Alexis de Tocqueville: Democracy in America: 2.10: (Democracy in America I.2.10): "Nowadays the dispossession of the Indians...
...is often accomplished in a routine and—one might say—perfectly legal manner.
...to break free from all the limitations of his turn-of-the-century, Bible Belt Missouri background, his engineer’s pragmatism and exactitude, his naval officer’s dedication and discipline, his willingness to think and rethink, and his readiness to educate the young in necessary survival skills. Heinlein’s bad side has been his arrogance and egotism, his manipulativeness and concern to always have the upper hand, and -- worst of all -- his misplaced morality.
Must-Read: Timothy Garton Ash: Xi Jinping’s China: The Greatest Political Experiment: "Xi is... trying to steer a complex economy and society... by top-down changes...
Daniel P. Tompkins: What the Ancient Greeks Can Teach Us About Human Capital: "Unsupervised, cooperative Athenians developed an economy powerful enough to escape the Malthus trap...
The Rise and Fall of Classical Greece by Josiah Ober, Princeton University Press, 464pp. "Must it not then be acknowledged by an attentive examiner of the histories of mankind, that in every age and in every State in which man has existed, or does now exist, That the increase of population is necessarily limited by the means of subsistence? That population does invariably increase when the means of subsistence increase? And, That the superior power of population it repressed, and the actual population kept equal to the means of subsistence, by misery and vice?"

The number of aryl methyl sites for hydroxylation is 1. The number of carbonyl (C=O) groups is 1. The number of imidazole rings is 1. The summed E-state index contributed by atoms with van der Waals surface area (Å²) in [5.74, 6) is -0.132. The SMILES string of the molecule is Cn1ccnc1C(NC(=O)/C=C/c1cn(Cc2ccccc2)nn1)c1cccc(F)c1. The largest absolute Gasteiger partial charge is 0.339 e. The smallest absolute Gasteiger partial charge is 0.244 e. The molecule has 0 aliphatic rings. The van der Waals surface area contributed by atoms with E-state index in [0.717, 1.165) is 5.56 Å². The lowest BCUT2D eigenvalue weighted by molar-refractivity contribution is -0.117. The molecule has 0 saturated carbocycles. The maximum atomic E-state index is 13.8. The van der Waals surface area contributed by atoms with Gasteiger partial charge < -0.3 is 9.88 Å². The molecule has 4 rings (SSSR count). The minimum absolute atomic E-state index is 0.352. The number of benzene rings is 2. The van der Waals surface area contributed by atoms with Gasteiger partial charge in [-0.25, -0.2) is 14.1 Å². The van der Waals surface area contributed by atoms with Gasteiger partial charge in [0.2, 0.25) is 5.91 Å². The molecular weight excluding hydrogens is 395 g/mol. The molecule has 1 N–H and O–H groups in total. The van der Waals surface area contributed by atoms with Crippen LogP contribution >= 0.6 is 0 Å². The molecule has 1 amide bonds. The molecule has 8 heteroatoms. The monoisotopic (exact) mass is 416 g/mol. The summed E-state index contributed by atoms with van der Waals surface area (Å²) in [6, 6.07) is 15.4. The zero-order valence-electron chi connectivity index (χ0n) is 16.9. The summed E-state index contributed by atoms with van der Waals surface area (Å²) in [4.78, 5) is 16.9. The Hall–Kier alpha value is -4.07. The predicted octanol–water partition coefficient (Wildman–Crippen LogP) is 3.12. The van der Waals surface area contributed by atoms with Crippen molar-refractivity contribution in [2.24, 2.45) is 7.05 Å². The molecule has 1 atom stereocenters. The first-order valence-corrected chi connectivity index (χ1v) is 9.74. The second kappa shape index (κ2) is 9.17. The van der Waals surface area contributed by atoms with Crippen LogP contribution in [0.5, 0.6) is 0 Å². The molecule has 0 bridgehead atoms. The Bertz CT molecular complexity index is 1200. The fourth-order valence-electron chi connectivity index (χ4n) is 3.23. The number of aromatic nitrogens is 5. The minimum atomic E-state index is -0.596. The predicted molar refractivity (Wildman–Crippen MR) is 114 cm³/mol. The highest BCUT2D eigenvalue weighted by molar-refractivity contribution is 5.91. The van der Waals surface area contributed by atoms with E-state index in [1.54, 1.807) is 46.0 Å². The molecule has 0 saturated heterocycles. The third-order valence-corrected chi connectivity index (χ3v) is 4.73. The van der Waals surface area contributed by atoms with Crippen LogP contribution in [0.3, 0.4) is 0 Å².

Jon Schwarz: Legendary Journalist in Private: "It Is All Fraudulent, All of It, Everywhere": "Politico recently ran a fantastic historical profile...
...of journalist Theodore H. White by the writer Scott Porch. White invented the genre of modern presidential campaign books with The Making of the President, 1960 (and then 1964, 1968 and 1972). The 1960 version, which won a Pulitzer Prize and sold four million copies, describes John F. Kennedy as a ‘forlorn and lonesome young man … lithe as an athlete … handsome and tired, with just a fleck of gray now in his glossy brown hair’ who ‘baffled’ the ‘old-line politicians of Tammany.’ Then after Kennedy was assassinated, White helped Jackie Kennedy create the ‘Camelot’ myth of his presidency.